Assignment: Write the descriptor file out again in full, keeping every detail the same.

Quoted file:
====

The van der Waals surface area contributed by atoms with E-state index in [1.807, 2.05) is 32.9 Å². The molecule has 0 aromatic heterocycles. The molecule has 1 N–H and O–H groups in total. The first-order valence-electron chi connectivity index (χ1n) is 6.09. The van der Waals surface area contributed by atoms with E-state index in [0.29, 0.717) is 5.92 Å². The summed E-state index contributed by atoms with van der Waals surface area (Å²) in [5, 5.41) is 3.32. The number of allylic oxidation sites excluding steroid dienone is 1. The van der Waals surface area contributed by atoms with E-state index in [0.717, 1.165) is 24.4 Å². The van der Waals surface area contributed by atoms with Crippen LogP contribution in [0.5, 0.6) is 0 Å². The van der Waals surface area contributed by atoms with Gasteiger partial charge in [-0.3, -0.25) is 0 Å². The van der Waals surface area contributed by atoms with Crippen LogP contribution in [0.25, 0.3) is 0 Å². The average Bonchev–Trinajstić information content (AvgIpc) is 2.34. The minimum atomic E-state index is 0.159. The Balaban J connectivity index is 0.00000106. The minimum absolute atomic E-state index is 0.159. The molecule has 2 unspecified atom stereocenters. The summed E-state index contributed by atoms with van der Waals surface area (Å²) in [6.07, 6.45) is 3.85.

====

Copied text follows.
The van der Waals surface area contributed by atoms with E-state index in [1.807, 2.05) is 32.9 Å². The molecule has 0 aromatic heterocycles. The molecule has 1 N–H and O–H groups in total. The first-order valence-electron chi connectivity index (χ1n) is 6.09. The van der Waals surface area contributed by atoms with E-state index in [0.29, 0.717) is 5.92 Å². The summed E-state index contributed by atoms with van der Waals surface area (Å²) in [5, 5.41) is 3.32. The number of allylic oxidation sites excluding steroid dienone is 1. The van der Waals surface area contributed by atoms with E-state index in [0.717, 1.165) is 24.4 Å². The van der Waals surface area contributed by atoms with Crippen LogP contribution in [0.5, 0.6) is 0 Å². The van der Waals surface area contributed by atoms with Gasteiger partial charge in [-0.3, -0.25) is 0 Å². The van der Waals surface area contributed by atoms with Crippen LogP contribution in [0.25, 0.3) is 0 Å². The average Bonchev–Trinajstić information content (AvgIpc) is 2.34. The minimum atomic E-state index is 0.159. The Balaban J connectivity index is 0.00000106. The minimum absolute atomic E-state index is 0.159. The molecule has 2 unspecified atom stereocenters. The summed E-state index contributed by atoms with van der Waals surface area (Å²) in [6.07, 6.45) is 3.85.